Moving Agile Up to Enterprise Scale
One of the biggest challenges for an IT leader in a company of any size is managing the interdependencies of multiple agile squads that are required to deliver a component of an End-to-End business capability.
Gone are the days where we marveled at a small squad of 6 people who used Agile methods to deploy a website that contained only static web content or at best had read-only syndication from multiple data sources but collected no data from visitors, processed no transactions and was integrated with no systems of record across the company’s enterprise architecture. Today we would look at such a project much the way we would look upon a child doing a “cannon ball” off the side of the pool while we are being asked to do a triple back flip with a twist off the high dive with a 50-pound pack strapped to our backs.
In today’s real world, most business capabilities require the careful coordination of multiple squads who must deliver items off their backlogs in order to fully enable the needed business capability. Take for example the simple concept of allowing customers more granularity in their communication preferences. All of the registration systems (e.g. Cookie Preferences, Communication Preference Center) must be enhanced to collect the information, the integration layer (e.g. API’s, ESB’s, ETL jobs) must be able to process and communicate the new information to the systems of record (e.g. Master Data Management, CDP, DMP) and then all of the systems of engagement (e.g. AdTech, MarTech, CRM, Customer Service) must now honor the customer’s new and more granular permissions. This simple business concept easily just broke down into work for at least 10 squads.
Like Many Things In Life, It All Comes Down To Effective Communication
There are many ways to ensure all of the squads are working towards a common goal but they all require additional planning and most of all good communication. Whether you choose to employ SAFe, Spotify or simply a Scrum of Scrums approach, the goal is the same and that is to ensure all the squads are deploying in a coordinated fashion and you avoid the dreaded “Random Acts of Agile”.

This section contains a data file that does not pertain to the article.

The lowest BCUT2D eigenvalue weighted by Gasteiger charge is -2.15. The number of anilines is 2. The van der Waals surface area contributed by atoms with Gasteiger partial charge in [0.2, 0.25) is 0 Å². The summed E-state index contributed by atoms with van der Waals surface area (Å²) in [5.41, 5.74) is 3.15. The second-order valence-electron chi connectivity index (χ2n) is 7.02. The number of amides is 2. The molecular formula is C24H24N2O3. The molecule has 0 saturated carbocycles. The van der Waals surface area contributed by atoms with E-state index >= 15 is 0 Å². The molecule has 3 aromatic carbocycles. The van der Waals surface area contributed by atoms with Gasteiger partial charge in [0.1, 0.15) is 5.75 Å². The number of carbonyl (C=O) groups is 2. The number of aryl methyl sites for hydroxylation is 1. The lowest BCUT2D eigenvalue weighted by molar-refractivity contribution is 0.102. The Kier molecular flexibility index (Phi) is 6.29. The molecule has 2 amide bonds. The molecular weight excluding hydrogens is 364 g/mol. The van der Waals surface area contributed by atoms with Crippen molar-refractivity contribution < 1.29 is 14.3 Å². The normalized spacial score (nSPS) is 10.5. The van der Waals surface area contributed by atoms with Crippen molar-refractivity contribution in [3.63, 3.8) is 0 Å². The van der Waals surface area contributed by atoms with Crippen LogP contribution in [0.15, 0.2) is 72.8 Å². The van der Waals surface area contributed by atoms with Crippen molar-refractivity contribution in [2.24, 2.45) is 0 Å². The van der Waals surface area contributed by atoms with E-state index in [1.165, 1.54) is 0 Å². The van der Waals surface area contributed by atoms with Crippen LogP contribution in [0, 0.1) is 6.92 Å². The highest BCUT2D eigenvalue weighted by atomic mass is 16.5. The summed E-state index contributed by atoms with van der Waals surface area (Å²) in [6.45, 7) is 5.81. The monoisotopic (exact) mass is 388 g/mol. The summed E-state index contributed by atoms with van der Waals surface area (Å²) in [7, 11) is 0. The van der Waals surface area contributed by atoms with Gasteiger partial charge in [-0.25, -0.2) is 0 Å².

These Random Acts of Agile can be fairly benign where the end users are surprised by new features they weren’t expecting nor were they trained/enabled to use. This can lead to what I call “Enhancement Fatigue” where the end user communities become overwhelmed by the constant change in their user experience and they actually ask the engineering team to slow down or at least batch up the changes for formal releases that are accompanied by training and enablement.
However, these Random Acts of Agile can also be profoundly serious where they cause breakage in the end-to-end architecture because some of the squads had not delivered needed capabilities to handle the changes in up-stream or down-stream systems. The good news is that there are ways to allow squads to deliver at their own pace but not enable the new code until everyone is ready.
At the end of the day it all comes down to effective communication across the engineering teams and the end-user community.
A decision point up front depends on whether or not the squads are using a common code base or separate ones. Having multiple squads working on a common code base complicates things and requires that the coordination amongst the squads moves down to the developer level. It will be important that common Continuous Integration (CI) / Continuous Deployment (CD) tools are used and careful management is in place with the various branches in the code stream, whether that is managed in Git or another source code control system.
Feature flags are a very effective method of allowing the teams to deploy production ready code at their own pace without the code becoming active until all the pieces are in place. A quick google search can provide plenty of details on how they work.
Feature releases are also something to consider to avoid the “Enhancement Fatigue” I mentioned earlier. This approach allows time to create enablement materials for the end user community, creating training videos, or even more formal training sessions.
Enterprise Architecture & Release Trains
While some agile purists will tell you that squads will establish self-forming guilds where cross squad architecture items can be discussed and coordinated, but I’m not a fan of this approach. I strongly believe that you need people with enterprise and/or integration architecture experience proactively involved to ensure that the components delivered by the various squads all come together to support a properly functioning solution.
In addition, you will need someone who manages the interdependencies across the squads to ensure all of the components are delivered as needed for a full release of functionality. SAFe calls these “Release Trains” which are managed by “Release Train Engineers”. However, there are other methodologies with similar concepts such as Spotify, LeSS or Nexus. The specific methodology is less important than the focus on the roles and the need for these things to be proactively managed versus assuming they will happen organically because Agile is magic.
To Sum Up
In today’s high-pressure IT leadership positions, one of the biggest challenges in a company of any size is managing the interdependencies of multiple agile squads that are required to deliver a part business capability. There are scaled Agile methodologies that can help but there must be strong support from the management team to focus on an End-To-End view of what needs to be delivered to fully enable a new business capability.